Netherlands Institute for Sound and Vision by Willem Jan Neutelings and Michiel Riedijk … architects still relatively unknown in the United States. And no, they are not trying to clone Rem Koolhaas.

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Your Rainbow Panorama Circular Pathway in Denmark . If you are thinking of the best place to take your tech/artsy date for a short stroll, this is it. Resting atop the ARoS Aarhus Kunstmuseum, the fascinating colorful glass panoramic rooftop allows visitors to get a 360 degree view of the city.

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Well, hopefully when you are on your date, there are not as many people.

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And here is where you kiss! … Designed by Schmidt Hammer Lassen Architects, who were inspired by Dante’s “Divine Comedy”.

Not only glass can be colored. Plexiglass also serves as a wonderful surface for color. “Kolonihavehus” by NY-based artist Tom Fruin is an outdoor sculpture made out of thousand pieces of found plexiglass. The piece resides in the open plaza of the Royal Danish Library in Copenhagen.

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Now this is a structure that aims at interior and exterior lovers at the same time.

Stained glass can beautify spaces even in small dozes. Here a gorgeous butterfly we bought at Looking Glass Collage on Upper Haight Street. Altogether with another butterfly, they make our breakfast and lunch times on our dining area much more beautiful.

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Happy Valentine’s Week everyone!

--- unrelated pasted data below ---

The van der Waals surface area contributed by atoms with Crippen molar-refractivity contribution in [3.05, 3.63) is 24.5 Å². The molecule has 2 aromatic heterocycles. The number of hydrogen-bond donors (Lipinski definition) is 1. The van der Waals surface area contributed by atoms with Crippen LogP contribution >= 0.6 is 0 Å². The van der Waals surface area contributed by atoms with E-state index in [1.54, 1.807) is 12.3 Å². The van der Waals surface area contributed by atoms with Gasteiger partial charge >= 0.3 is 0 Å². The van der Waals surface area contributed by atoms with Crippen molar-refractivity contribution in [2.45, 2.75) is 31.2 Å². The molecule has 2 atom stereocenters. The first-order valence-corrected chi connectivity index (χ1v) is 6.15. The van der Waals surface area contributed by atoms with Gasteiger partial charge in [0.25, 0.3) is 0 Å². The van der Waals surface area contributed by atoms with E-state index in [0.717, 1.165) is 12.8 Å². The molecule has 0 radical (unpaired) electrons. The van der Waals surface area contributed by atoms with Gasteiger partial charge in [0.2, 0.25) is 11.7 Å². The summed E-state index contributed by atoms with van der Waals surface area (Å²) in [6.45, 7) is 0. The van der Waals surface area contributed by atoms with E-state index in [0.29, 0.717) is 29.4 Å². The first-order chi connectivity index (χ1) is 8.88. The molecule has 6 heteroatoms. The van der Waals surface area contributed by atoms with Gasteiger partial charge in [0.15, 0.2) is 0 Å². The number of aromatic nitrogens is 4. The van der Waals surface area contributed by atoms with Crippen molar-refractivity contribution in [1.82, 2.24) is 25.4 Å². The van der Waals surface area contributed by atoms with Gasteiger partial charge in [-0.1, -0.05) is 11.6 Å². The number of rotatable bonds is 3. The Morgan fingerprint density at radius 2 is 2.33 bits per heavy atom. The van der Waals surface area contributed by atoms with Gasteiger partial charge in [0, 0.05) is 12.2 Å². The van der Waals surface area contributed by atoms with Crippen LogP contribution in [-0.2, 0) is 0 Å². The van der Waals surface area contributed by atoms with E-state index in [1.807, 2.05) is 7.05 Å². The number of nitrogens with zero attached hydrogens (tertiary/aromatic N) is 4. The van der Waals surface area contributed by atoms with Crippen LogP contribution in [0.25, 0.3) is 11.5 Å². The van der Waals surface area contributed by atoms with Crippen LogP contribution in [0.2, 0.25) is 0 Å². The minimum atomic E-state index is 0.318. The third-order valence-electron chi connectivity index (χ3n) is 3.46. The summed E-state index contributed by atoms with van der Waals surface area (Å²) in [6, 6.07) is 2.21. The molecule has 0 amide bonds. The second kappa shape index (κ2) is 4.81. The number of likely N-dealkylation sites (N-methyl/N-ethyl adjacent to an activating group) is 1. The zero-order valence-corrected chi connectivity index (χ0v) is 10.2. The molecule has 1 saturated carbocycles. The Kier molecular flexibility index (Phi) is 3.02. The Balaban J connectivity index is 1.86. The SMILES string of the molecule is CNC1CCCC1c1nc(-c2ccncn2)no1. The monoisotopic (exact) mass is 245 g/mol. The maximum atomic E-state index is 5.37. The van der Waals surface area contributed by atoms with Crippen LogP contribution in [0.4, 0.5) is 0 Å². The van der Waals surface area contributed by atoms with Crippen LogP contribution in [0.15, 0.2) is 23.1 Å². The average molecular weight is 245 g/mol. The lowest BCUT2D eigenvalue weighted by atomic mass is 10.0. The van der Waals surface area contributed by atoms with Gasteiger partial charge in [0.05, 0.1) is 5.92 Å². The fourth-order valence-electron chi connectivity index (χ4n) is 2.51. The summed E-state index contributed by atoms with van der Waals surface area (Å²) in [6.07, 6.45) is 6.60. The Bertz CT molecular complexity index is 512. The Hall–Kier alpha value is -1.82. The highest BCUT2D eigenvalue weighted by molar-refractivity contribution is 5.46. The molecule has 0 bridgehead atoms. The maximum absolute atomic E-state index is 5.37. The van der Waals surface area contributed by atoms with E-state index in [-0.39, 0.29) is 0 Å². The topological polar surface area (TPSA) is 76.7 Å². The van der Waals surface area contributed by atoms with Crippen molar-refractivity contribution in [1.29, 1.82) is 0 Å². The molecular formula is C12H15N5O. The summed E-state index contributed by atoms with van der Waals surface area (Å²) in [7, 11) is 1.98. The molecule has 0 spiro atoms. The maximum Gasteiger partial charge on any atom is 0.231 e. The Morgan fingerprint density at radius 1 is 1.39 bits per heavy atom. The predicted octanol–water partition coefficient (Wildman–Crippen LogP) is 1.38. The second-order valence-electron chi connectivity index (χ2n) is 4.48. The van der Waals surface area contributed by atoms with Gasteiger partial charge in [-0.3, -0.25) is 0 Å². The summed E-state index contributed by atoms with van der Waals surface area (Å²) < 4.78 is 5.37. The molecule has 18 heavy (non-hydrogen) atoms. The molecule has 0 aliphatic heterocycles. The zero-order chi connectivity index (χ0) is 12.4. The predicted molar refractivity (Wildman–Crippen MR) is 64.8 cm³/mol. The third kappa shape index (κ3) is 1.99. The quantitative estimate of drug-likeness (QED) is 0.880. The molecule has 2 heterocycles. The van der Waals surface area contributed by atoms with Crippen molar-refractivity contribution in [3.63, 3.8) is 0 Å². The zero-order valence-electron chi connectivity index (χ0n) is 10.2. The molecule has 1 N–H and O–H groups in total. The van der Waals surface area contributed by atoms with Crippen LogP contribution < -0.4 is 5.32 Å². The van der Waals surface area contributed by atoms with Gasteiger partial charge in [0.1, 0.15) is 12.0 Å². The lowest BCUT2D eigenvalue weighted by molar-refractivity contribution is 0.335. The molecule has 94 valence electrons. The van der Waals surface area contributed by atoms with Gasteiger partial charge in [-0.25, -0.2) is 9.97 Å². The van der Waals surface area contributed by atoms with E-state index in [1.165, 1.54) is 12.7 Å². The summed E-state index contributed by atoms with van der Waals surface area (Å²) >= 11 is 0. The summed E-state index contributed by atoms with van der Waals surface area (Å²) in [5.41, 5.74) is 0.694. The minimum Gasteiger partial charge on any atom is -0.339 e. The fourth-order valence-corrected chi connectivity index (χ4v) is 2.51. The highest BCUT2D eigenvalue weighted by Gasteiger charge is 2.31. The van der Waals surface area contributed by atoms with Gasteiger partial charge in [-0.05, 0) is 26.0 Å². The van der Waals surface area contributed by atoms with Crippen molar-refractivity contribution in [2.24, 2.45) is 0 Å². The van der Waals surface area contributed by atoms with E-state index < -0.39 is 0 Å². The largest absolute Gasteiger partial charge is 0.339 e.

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French doors (via The Voyage of V)

When you can barely catch your breath as you settle into a new place, fight with AT&T to get your internet connection and get ready for a new job, there is not much time to blog. In the mean time, please enjoy a beautiful post from a fellow blogger.
Till next week, when hopefully things start winding down …

French doors When I travel I like to really take note of the tiny details that make a place what it is. And in a country like France, they're everywhere you look. Even something as utilitarian as a door can be a beautiful thing, and it makes me so sad that this kind of attention to detail isn't considered important these days. These doors come mostly from Paris, but the beautiful door knockers (I think they are door knockers, I was too scared to touch!) are i … Read More

via The Voyage of V

Cars as Canvas (via Rambling with a cantankerous old mule)

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Till next week …

Cars as Canvas I did art as a subject in my first few years at high school – but only because it was compulsory. I also did woodwork and managed to produce an off-centre photo frame which still sits proudly in my dad's lounge, a rickety magazine rack and a surprisingly-usable letter opener. After discovering how frustrating (and rewarding, or course) teaching can be for myself the last couple of years I (now) appreciate my teachers those decades ago for putting … Read More

via Rambling with a cantankerous old mule